Exotic Renewable Energy Plants: Tidal Energy

Tidal Energy power plants are definitely some kind of an exotic form for energy production. That’s because most tidal power plants are just pilot projects that are only build for research purposes and do not create a very big amount of energy in their lifetime. Tidal energy is one form of hydropower energy that gets obtained from tides and is then converted in useful electricity. In ancient times and in the middle ages tide mills have been used to mill grain, and nowadays axial or cross flow turbines are used to produce the electrical energy that is needed in modern times. As the gravitational attraction of the moon moves huge amounts of ocean water on certain coastlines or trough lagoons, tidal power plants were build in this strategic positions, there are 4 main types of tidal power generators: Tidal stream generatorstidal barragesdynamic tidal power and a tidal lagoon.

Unfortunately the issues that come with tidal energy are fairly big, from environmental concerns on marine life (also given the danger of blade strikes and the acoustic output). From a technical and maintenance point of view corrosion in salt water and fouling have a big impact on the plants and make them hardly economically efficient.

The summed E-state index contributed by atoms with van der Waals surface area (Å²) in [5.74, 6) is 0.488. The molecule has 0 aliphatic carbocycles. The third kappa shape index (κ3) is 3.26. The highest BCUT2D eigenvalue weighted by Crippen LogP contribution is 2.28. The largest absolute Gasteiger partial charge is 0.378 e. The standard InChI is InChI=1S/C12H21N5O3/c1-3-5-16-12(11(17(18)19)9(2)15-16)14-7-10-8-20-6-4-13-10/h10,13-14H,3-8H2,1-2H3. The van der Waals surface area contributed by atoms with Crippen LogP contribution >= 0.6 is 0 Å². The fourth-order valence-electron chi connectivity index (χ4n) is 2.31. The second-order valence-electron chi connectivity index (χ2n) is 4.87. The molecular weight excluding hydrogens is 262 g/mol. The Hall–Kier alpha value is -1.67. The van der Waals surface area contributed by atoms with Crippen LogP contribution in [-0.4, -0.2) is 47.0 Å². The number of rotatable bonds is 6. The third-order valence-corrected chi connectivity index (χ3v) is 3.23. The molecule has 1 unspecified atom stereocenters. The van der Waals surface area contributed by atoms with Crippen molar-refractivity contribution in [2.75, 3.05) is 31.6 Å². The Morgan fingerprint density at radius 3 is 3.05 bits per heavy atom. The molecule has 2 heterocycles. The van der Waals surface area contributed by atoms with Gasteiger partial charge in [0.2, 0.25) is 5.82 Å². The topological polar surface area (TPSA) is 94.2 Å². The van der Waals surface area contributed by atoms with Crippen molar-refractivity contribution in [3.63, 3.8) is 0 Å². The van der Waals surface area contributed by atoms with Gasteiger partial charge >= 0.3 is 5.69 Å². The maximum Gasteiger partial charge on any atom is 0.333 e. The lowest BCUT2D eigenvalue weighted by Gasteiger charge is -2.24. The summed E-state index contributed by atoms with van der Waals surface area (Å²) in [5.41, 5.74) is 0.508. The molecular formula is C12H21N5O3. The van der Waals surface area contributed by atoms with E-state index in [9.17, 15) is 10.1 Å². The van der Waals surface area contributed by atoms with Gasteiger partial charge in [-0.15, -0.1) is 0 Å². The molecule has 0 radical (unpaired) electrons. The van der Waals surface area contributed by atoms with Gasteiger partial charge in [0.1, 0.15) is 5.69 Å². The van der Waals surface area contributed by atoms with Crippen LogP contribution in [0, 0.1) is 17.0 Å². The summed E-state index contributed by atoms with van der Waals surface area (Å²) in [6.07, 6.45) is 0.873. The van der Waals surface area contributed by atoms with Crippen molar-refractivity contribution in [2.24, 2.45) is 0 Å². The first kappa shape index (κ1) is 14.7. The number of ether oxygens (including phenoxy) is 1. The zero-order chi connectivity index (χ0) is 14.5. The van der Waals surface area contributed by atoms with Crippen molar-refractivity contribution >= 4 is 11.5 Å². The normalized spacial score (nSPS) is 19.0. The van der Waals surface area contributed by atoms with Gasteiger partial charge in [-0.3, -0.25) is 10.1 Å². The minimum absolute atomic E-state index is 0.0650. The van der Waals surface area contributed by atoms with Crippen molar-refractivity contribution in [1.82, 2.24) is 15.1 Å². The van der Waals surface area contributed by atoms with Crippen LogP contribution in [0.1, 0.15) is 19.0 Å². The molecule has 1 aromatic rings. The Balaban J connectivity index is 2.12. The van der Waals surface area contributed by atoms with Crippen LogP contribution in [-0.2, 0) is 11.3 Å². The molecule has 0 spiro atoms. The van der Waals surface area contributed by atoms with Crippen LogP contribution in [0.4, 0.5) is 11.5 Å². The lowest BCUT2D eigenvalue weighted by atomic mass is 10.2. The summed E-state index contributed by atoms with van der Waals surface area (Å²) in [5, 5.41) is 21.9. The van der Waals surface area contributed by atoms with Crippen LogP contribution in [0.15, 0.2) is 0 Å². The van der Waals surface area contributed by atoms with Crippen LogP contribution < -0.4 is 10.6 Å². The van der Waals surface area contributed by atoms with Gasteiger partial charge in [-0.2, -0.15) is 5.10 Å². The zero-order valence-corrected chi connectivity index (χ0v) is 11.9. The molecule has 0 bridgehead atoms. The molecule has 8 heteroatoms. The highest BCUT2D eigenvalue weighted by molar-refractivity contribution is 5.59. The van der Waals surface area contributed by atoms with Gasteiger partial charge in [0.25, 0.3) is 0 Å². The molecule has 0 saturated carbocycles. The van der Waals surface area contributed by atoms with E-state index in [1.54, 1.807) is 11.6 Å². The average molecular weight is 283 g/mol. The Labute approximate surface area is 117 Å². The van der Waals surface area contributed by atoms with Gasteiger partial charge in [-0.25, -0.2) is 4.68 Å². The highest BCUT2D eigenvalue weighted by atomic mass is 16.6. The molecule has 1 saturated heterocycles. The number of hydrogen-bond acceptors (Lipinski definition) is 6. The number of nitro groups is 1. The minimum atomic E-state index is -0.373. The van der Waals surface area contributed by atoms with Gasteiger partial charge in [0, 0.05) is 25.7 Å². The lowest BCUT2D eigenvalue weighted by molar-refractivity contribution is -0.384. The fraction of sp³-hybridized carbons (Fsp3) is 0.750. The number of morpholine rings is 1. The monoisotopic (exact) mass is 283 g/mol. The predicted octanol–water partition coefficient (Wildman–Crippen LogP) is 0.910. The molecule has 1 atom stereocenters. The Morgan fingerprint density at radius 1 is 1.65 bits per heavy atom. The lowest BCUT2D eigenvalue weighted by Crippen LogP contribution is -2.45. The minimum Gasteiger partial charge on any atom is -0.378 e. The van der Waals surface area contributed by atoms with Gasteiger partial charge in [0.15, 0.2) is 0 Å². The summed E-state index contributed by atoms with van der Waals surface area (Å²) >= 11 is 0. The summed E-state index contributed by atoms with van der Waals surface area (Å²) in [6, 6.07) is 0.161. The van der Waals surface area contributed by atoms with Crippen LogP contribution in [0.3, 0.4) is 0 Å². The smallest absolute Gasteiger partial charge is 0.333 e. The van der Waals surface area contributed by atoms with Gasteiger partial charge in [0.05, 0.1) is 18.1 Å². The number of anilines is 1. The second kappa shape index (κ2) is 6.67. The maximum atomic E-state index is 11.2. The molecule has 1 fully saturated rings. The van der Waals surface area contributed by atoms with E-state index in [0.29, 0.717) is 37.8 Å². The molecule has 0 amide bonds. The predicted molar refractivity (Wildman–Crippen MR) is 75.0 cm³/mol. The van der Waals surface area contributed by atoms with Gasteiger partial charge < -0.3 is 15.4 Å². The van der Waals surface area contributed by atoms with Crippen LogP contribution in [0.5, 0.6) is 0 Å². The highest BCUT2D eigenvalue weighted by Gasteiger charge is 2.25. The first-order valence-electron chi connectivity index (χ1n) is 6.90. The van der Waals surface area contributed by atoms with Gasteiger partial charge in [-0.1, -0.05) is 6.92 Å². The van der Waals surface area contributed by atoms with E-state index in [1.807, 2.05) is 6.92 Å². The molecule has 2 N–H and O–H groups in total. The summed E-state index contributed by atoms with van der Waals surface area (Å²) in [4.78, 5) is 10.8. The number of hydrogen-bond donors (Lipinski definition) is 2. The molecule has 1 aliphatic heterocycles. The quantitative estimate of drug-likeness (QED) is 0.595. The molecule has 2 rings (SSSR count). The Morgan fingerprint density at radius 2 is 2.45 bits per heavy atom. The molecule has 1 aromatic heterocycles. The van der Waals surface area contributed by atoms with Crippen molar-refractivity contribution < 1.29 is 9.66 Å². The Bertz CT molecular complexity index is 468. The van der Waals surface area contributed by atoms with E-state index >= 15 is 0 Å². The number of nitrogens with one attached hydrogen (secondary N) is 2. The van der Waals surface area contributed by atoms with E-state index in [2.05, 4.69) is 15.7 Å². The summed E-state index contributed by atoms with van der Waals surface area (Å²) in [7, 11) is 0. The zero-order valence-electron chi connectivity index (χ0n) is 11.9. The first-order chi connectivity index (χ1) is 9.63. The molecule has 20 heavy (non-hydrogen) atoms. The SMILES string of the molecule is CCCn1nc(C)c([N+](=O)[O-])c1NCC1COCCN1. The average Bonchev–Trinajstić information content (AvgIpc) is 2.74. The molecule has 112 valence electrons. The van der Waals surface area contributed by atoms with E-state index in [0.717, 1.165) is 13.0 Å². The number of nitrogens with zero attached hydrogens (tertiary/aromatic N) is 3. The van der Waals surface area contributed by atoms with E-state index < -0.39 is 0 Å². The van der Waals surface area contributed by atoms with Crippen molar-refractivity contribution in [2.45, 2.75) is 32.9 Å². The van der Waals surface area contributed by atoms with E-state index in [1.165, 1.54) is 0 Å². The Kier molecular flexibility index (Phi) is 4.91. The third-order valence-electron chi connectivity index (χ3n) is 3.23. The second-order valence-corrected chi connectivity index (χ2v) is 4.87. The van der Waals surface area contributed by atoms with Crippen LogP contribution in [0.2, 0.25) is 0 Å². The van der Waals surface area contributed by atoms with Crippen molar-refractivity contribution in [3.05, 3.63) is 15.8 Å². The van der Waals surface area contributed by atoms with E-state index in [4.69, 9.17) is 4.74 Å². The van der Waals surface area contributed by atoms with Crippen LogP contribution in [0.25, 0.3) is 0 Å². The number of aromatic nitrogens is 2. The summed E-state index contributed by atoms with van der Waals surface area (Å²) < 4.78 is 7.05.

Even tough there are some massive problems to face when it comes to significant tidal power generation, there are some steps in the right direction, like a 3,4 MW tidal power generator in the East China Sea.

Check out tidalenergytoday.com for more news on the argument!


IRENA – The International Renewable Energy Agency

In today’s lecture about renewable energy production, our professor Chalvatzis Konstantinos showed us some very useful sources for data and information on renewable energy stuff that everybody that is into research about RE should know about. One of those is IRENA – the international Renewable Energy Agency.

You do may not know about this agency because it is still a very “young” organisation. Founded only in 2009 and headquartered in Abu Dhabi its main task is to sustain renewable energy policies; until today 138 countries take part of the agency (see pic above). Beside the IEA, the International Energy Agency, it is one of the biggest suppliers of data and gatherer of information on renewable energies. In fact, the main reasons for its foundation is that an increasing world population in the next decades and the industrialization process that goes within this estimation have to be based more and more on renewable energy sources, also because of the increasing risk of a shortage on fossil energy sources and rising prices.  But it doesn’t end here, also a decrease of greenhouse gases and a more sustainable use of classical energy sources is what the people behind IRENA try to achieve on an international, national and regional level.